gms | German Medical Science

57th Annual Meeting of the German Society of Neurosurgery
Joint Meeting with the Japanese Neurosurgical Society

German Society of Neurosurgery (DGNC)

11 - 14 May, Essen

Non-Hodgkin lymphomas derived from the cancellous skull bone: presentation of two cases

Primäre hochmaligne B-Zell-Lymphome des knöchernen Schädels: Darstellung von zwei Fällen

Meeting Abstract

  • corresponding author O. Müller - Universitätsklinikum Essen, Neurochirurgische Klinik und Poliklinik, Essen
  • J.P. Regel - Universitätsklinikum Essen, Neurochirurgische Klinik und Poliklinik, Essen
  • D. Müller - Universitätsklinikum Essen, Neurochirurgische Klinik und Poliklinik, Essen
  • F. Rauhut - Universitätsklinikum Essen, Neurochirurgische Klinik und Poliklinik, Essen
  • J.A.P. van de Nes - Universitätsklinikum Essen, Institut für Neuropathologie, Essen
  • D. Stolke - Universitätsklinikum Essen, Neurochirurgische Klinik und Poliklinik, Essen

Deutsche Gesellschaft für Neurochirurgie. Japanische Gesellschaft für Neurochirurgie. 57. Jahrestagung der Deutschen Gesellschaft für Neurochirurgie e.V. (DGNC), Joint Meeting mit der Japanischen Gesellschaft für Neurochirurgie. Essen, 11.-14.05.2006. Düsseldorf, Köln: German Medical Science; 2006. DocP 08.106

The electronic version of this article is the complete one and can be found online at:

Published: May 8, 2006

© 2006 Müller et al.
This is an Open Access article distributed under the terms of the Creative Commons Attribution License ( You are free: to Share – to copy, distribute and transmit the work, provided the original author and source are credited.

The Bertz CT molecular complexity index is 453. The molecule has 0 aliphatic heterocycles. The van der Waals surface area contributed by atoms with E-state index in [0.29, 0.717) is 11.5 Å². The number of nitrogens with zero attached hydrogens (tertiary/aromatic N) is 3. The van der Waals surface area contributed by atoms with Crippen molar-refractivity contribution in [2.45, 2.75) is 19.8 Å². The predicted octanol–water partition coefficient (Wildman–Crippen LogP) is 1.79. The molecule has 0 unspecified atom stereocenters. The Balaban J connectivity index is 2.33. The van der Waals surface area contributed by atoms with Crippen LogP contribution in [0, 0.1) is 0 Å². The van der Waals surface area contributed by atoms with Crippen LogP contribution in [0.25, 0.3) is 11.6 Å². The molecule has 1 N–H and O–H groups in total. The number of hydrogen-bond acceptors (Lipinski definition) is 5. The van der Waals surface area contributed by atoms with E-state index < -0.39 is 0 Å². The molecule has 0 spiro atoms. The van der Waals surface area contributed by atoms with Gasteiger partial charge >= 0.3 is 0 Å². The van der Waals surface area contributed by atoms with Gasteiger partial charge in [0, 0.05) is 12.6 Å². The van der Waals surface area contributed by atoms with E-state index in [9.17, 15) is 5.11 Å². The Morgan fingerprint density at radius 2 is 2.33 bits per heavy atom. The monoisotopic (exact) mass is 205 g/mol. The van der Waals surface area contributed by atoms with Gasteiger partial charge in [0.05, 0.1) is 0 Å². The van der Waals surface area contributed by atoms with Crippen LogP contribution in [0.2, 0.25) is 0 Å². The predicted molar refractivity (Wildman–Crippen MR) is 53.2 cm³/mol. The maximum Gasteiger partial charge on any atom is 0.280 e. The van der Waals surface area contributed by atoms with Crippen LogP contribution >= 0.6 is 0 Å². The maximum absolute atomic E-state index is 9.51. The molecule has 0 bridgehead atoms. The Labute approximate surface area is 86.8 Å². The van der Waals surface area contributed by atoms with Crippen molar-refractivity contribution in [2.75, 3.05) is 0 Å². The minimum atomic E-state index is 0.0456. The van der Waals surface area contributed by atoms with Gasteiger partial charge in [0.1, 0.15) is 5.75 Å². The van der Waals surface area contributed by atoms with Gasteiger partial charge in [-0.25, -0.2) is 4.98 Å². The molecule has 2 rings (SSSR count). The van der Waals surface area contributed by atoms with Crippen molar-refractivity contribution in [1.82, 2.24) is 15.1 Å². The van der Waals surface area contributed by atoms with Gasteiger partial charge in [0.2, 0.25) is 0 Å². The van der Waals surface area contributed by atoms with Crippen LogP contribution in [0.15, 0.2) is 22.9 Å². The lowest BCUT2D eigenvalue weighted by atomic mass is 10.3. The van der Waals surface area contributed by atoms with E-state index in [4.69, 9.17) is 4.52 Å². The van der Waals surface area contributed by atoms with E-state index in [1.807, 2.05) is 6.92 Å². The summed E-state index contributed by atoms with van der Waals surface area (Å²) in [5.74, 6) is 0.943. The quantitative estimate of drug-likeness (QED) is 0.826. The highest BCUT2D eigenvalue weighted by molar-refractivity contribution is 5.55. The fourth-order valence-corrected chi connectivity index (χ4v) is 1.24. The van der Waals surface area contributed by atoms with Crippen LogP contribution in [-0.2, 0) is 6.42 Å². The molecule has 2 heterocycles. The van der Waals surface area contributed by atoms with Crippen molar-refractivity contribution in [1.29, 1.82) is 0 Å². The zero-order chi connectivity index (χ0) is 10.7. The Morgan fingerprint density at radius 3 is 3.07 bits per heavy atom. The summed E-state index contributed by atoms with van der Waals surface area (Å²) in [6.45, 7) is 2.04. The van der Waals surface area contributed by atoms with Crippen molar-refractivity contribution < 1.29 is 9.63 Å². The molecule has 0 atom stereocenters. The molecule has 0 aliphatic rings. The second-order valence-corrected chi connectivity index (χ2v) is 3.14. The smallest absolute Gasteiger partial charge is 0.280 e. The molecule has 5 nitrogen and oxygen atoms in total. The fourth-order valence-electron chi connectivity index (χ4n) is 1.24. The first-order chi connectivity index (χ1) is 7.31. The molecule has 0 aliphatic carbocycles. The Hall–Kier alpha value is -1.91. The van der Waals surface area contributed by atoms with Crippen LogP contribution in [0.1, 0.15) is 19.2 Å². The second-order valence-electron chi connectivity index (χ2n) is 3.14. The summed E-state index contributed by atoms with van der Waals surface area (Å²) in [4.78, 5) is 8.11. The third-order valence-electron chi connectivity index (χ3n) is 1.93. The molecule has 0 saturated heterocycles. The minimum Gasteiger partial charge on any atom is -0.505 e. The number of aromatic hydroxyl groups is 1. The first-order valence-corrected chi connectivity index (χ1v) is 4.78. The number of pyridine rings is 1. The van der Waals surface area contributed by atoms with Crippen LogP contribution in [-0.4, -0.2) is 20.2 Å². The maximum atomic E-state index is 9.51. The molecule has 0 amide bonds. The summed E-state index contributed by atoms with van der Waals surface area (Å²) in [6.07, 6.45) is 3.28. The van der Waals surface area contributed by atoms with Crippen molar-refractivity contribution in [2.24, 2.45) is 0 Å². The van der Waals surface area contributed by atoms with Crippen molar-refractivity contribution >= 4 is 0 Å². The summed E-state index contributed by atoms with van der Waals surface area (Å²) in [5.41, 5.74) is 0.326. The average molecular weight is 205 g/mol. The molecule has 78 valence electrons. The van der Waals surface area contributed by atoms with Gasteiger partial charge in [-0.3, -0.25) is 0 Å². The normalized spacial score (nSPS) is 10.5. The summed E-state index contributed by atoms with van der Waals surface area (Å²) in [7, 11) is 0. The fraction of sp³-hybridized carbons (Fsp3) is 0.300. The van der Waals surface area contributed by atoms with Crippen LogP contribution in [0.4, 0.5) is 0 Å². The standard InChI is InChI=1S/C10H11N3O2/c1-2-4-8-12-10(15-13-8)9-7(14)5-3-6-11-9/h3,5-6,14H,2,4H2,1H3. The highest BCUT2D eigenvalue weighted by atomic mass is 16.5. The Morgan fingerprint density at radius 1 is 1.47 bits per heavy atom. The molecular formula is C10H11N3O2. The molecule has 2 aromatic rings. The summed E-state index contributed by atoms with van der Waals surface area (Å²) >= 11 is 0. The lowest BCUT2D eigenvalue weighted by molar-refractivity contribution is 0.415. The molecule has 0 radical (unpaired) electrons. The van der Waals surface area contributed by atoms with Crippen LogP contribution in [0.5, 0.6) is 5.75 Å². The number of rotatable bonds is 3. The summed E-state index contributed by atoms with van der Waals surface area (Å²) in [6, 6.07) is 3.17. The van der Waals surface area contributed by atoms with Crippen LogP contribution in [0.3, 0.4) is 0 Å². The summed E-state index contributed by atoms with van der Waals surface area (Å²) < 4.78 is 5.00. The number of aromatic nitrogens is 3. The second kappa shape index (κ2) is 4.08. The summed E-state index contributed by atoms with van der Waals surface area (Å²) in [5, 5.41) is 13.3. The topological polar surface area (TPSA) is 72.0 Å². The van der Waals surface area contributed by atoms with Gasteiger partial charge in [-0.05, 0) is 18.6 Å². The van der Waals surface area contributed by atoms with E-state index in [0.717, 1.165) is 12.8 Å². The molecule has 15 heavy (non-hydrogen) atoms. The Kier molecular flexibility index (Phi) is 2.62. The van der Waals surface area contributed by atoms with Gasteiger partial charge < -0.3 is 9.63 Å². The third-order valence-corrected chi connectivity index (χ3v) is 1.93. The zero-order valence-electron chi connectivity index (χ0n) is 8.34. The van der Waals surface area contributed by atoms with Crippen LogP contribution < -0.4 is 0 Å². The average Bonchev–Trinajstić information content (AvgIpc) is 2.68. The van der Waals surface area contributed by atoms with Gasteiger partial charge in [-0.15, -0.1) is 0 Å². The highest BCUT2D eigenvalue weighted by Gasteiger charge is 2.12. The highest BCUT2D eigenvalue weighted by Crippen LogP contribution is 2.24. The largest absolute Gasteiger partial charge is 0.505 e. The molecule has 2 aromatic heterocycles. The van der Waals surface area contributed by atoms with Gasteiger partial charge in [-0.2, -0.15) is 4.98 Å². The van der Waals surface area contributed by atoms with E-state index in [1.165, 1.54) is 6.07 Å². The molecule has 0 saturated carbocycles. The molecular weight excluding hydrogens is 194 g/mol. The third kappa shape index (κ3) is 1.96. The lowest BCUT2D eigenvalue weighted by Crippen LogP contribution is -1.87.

Objective: To present two cases of high-malignant lymphomas who presented with a mass lesion in the cancellous bone of the skull. None of the patients had a history of previous lymphomas. The pathology of these tumours is elucidated, the therapy for these mass lesions and a review of the current literature is given. Primary manifestation of Non-Hodgkin lymphomas in the central nervous system are a rare entity, accounting for less the 2% of brain tumours. These tumours generally originate from B-cells but may also derive from T-cell lines.

Methods: Two female patients, aged 56 and 64 years, presented at our department with a history of painful swelling of the skull. The time interval from onset of symptoms to presentation in our clinic was approximately 4 months in both cases. The physical and neurological examination was normal in both females, except for the gross and tender mass lesions, one frontal and the other left parietal. Radiological examination with CT and MRI revealed contrast-enhanced mass lesions of the skull with destruction of the bone and epidural tumour growth. Because of the destructive nature of these tumours, surgery was indicated and informed consent was given. Complete tumour removal was achieved by a bifrontal and parietal craniectomy respectively.

Results: The histopathological examination diagnosed malignant B-cell lymphomas of a high malignancy in both cases. Further staging showed no secondary manifestation of the disease, thus the cranial lesions being the only manifestation of the lymphoma. The bone defect was covered with PMMA in one patient, and with a titanium implant (CCB-11068) in the other. Chemotherapy was begun after primary wound healing. When last seen, the patients were well and remained tumour free.

Conclusions: To our best knowledge these are the first reported malignant B-cell lymphomas deriving from the cancellous bone of the skull. The B-cell lymphoma is well responding to chemotherapy, though it tends to relapse due to its highly malignant nature. The radical resection of the tumour lesions in these cases may have provided the tumour-free survival of these patients for over 24 months in one patient so far. We recommend therefore, that in bone-derived B-cell lymphomas accessible for an operation a radical tumour resection should be achieved.